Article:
Egyptian film and television actor Nour El-Sherif died on Tuesday at the age of 70 after a long struggle with illness, his longtime friend actor Sameh El-Sereity told state news agency, MENA.
El-Sherif, who was born on 28 April 1946 starred in tens of films and TV shows over the course of more than four decades, earning numerous awards.
He was laid to rest on Wednesday in a funeral ceremony out of Masjid Al-Shorta in the 6th of October city.
El-Sherif was one of Egypt's most prominent actors, with an impressive list of cinema, television and theater productions.
He can boast about having around 200 films, 17 plays and more than 20 television series to his name.
His career spans across four decades, beginning with his first screen appearance in 1967 with Kasr El-Shawk (Palace of Desire) by Hassan Imam, and concluding in 2014 with Cairo Time directed by Amir Ramsis.
Born Mohamed Gaber Abdallah in Cairo’s Sayeda Zeinab neighborhood, El-Sherif earned a diploma from the Higher Institute of Theatrical Studies.
While in rehearsals for a Romeo and Juliet production, actor Adel Imam discovered him and nominated him to Hassan Imam, who cast him in Kasr El-Shawk.
Impressing both critics and cinema lovers, El-Sherif has an oeuvre of romantic and tragic roles -- all skillfully performed -- with many of them memorable classics.
Seven of his award-winning movies are on IMDB's website list for the best 100 Arabic movies of all time.
The list includes Said Marzouk’s Zawgaty Wal Kalb (My Wife and The Dog, 1971), Ali Bardakhan’s Al-Karnak (The Temple, 1975), Atef El-Tayeb’s Sawaa’ Al-Otobees (The Bus Driver, 1982), which earned him a recognition at New Delhi Cinema Festival, Ali Abdelkhaleq’s Al Aar (Disgrace, 1982), and Youssef Chahine’s Hadouta Masreya (Egyptian Story, 1982).
Abnaa’ El Samt (Sons of Silence) and Ahl El Qemma (People on Top) also made the list.
Some of El-Sherif’s other important works include Al-Maseer (Destiny, 1997) in which he played the 12th century Islamic philosopher Averroes, and Nagui Al-Ali, a movie based on the life of the important Palestinian cartoonist.
His notable works on television include the 1996 Ramadan series Lan A’eesh fi Gilbab Aby, the 2001 series A’elat El-Hagg Metwali, El Daly (2007- 2011) and Al Ragol Al-Akhar.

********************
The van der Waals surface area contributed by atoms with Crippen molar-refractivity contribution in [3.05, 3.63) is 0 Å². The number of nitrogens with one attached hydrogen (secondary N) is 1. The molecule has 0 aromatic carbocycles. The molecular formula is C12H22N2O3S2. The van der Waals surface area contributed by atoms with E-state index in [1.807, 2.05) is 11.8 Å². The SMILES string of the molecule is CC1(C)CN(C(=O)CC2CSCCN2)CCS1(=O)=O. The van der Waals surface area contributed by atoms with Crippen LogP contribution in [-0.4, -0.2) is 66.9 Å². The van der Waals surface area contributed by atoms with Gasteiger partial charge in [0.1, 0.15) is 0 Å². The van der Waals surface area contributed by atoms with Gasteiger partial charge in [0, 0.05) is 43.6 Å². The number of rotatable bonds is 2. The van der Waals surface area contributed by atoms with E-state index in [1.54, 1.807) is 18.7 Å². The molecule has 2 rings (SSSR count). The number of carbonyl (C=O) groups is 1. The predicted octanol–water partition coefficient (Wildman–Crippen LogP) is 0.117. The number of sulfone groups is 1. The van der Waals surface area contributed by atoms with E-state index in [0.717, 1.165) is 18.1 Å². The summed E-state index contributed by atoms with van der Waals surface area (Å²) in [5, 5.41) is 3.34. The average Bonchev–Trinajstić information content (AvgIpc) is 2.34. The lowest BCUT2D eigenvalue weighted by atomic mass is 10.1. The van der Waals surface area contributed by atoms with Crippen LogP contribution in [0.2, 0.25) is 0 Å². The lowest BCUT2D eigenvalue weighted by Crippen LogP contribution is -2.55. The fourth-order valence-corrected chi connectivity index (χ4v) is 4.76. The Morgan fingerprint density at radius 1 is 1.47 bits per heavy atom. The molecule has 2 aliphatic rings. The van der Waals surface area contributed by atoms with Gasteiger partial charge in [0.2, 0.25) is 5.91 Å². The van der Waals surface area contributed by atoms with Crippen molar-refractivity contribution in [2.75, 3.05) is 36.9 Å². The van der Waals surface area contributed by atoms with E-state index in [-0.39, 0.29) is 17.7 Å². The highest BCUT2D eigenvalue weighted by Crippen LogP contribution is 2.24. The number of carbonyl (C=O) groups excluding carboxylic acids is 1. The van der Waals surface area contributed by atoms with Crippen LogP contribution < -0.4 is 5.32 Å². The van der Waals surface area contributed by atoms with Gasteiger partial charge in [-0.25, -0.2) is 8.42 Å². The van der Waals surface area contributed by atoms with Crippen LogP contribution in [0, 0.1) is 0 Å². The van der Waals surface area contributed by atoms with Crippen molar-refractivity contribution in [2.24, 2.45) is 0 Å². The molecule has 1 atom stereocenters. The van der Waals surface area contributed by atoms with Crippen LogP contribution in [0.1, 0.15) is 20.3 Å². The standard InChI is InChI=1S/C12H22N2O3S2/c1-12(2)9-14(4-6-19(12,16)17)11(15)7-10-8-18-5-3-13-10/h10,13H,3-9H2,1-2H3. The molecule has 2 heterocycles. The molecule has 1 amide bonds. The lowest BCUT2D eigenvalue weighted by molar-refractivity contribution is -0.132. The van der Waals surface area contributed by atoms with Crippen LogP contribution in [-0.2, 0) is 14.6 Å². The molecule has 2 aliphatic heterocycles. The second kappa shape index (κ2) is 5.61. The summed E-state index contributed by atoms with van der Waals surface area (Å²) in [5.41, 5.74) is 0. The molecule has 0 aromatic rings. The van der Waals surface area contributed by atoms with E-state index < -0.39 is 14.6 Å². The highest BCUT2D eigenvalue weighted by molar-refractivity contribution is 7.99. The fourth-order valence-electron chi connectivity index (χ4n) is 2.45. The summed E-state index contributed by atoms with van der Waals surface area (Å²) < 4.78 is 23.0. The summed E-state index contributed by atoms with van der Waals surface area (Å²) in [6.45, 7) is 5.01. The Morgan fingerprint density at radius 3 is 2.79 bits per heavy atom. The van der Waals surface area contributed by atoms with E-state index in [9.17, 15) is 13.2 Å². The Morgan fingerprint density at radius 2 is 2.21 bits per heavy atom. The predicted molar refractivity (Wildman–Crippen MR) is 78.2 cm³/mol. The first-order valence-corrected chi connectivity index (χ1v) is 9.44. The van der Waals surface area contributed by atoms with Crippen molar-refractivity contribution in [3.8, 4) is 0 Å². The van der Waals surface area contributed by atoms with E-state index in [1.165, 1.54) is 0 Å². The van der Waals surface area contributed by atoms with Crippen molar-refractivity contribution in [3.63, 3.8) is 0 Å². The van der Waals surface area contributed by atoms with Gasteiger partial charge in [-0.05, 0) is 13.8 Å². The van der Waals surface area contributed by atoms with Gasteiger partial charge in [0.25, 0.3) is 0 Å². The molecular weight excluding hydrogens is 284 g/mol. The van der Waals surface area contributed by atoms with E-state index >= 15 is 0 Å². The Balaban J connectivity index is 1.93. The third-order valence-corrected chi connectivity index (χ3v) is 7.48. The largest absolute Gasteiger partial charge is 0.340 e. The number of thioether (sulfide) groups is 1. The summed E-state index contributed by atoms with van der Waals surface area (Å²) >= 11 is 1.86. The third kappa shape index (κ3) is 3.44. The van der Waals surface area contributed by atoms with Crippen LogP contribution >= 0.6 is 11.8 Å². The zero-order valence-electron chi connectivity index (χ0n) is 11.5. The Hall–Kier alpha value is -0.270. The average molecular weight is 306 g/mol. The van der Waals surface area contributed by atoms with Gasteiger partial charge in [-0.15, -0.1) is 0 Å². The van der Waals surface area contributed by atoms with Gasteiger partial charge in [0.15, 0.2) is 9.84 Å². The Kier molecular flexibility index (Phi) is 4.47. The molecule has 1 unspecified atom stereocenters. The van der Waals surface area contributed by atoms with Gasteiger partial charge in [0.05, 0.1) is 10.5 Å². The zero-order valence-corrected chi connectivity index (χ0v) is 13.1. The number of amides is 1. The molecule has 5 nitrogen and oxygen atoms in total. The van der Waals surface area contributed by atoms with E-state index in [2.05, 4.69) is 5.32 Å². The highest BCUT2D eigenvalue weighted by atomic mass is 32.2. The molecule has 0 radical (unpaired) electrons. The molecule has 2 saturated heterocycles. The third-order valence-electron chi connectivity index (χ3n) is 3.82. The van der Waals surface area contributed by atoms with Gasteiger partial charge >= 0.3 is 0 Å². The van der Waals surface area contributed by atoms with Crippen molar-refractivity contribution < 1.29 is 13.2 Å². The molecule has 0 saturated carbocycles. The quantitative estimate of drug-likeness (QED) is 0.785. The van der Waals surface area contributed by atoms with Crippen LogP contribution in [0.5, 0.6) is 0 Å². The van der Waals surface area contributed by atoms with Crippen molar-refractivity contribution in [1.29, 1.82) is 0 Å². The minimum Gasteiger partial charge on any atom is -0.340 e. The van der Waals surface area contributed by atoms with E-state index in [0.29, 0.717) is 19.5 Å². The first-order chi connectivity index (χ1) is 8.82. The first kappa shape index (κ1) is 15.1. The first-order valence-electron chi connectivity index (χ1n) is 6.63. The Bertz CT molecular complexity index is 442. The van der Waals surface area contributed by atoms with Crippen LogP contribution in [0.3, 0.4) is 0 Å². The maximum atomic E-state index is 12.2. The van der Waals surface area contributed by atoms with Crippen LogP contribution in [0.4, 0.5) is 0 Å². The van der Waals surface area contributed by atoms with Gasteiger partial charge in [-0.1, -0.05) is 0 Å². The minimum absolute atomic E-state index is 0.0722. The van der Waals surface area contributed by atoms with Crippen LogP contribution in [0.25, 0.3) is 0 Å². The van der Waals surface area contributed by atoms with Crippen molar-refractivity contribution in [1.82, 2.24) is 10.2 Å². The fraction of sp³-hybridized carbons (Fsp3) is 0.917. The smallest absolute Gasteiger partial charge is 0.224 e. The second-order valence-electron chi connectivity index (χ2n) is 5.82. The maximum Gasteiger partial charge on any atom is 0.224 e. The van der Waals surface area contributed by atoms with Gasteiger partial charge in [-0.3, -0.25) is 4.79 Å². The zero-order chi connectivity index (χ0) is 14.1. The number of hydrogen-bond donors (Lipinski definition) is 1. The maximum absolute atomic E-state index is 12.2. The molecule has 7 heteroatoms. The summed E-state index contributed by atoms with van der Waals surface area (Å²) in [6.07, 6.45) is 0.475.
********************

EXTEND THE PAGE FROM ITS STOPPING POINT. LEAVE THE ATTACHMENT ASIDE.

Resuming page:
El-Sherif also took to directing for stage and screen. His debut was the play Mohakmet Al-Kahin (Trial of a Priest) that was performed at Hanager Theatre.
He also later directed Operet Kefah Teiba (The Struggle of Thebes).
In 2001 he directed his first film, Al-Asheqan (The Lovers).
Many awards adorn El-Sherif’s career.
In 2014 at the Dubai International Film Festival (DIFF) he won a Lifetime Achievement Award, which honours the world's greatest film industry actors, writers, directors and producers. It was awarded to him for his work on more than 100 notable films.
Previous Egyptian recipients of this award include the elite of Egyptian cinema- Omar Sharif, Faten Hamamah, Adel Imam, Jameel Rateb, Sabah, Daoud Abdel Sayed, Youssef Chahine, and Mahmoud Abdel Aziz.
In 2007 El-Sherif received a lifetime achievement award from the Egyptian Writers and Critics Association at the Alexandria International Film Festival.
The 1977 film Qetta Ala Nar (adapted from Tennessee Williams's Cat on a Hot Tin Roof) and directed by Samir Seif, earned El-Sherif three best lead actor awards in the same year.
El-Sherif married the Egyptian film star Poussi in 1972. They co-starred in several movies together and became one of Egypt's most famous celebrity couples.
The couple eventually divorced in 2006 and re-married in 2015. They have two daughters together, both working in the film industry, one a film director and the other an actress.